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Querying Provenance for Ranking and Recommending
Zachary G. Ives, Andreas Haeberlen, and Tao Feng, University of Pennsylvania; Wolfgang Gatterbauer, Carnegie Mellon University
As has been frequently observed in the literature, there is a strong connection between a derived data item’s provenance and its authoritativeness, utility, relevance, or probability. A standard way of obtaining a score for a derived tuple is by first assigning scores to the “base” tuples from which it is derived — then using the semantics of the query and the score measure to derive a value for the tuple. This “provenance-enabled” scoring has led to a variety of scenarios where tuples’ intrinsic value is based on their provenance, independent of whatever other tuples exist in the data set.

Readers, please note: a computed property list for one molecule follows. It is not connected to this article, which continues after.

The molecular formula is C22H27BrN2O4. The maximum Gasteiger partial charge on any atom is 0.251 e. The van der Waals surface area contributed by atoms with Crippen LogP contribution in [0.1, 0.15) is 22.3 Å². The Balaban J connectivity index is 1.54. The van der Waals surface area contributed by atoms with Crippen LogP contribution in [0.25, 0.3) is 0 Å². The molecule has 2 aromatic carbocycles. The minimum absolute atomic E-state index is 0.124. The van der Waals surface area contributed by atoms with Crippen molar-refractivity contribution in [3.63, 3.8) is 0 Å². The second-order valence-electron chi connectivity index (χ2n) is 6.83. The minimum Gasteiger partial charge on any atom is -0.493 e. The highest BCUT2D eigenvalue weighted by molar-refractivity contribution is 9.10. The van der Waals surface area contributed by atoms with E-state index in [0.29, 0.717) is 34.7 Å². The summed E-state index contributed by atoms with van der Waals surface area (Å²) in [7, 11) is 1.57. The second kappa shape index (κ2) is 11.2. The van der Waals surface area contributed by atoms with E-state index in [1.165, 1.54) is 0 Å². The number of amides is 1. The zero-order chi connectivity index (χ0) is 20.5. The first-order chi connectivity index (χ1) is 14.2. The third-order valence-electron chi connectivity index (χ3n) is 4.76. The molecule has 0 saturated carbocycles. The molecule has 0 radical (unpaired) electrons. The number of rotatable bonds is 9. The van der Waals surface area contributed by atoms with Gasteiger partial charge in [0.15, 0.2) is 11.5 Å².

However, there is another class of applications, revolving around sharing and recommendation, in which our goal may be to rank tuples by their “importance” or the structure of their connectivity within the provenance graph. We argue that the most natural approach is to exploit the structure of a provenance graph to rank and recommend “interesting” or “relevant” items to users, based on global and/or local provenance graph structure and random walk-based algorithms. We further argue that it is desirable to have a high-level declarative language to extract portions of the provenance graph and then apply the random walk computations. We extend the ProQL provenance query language to support a wide array of random walk algorithms in a high-level way, and identify opportunities for query optimization.
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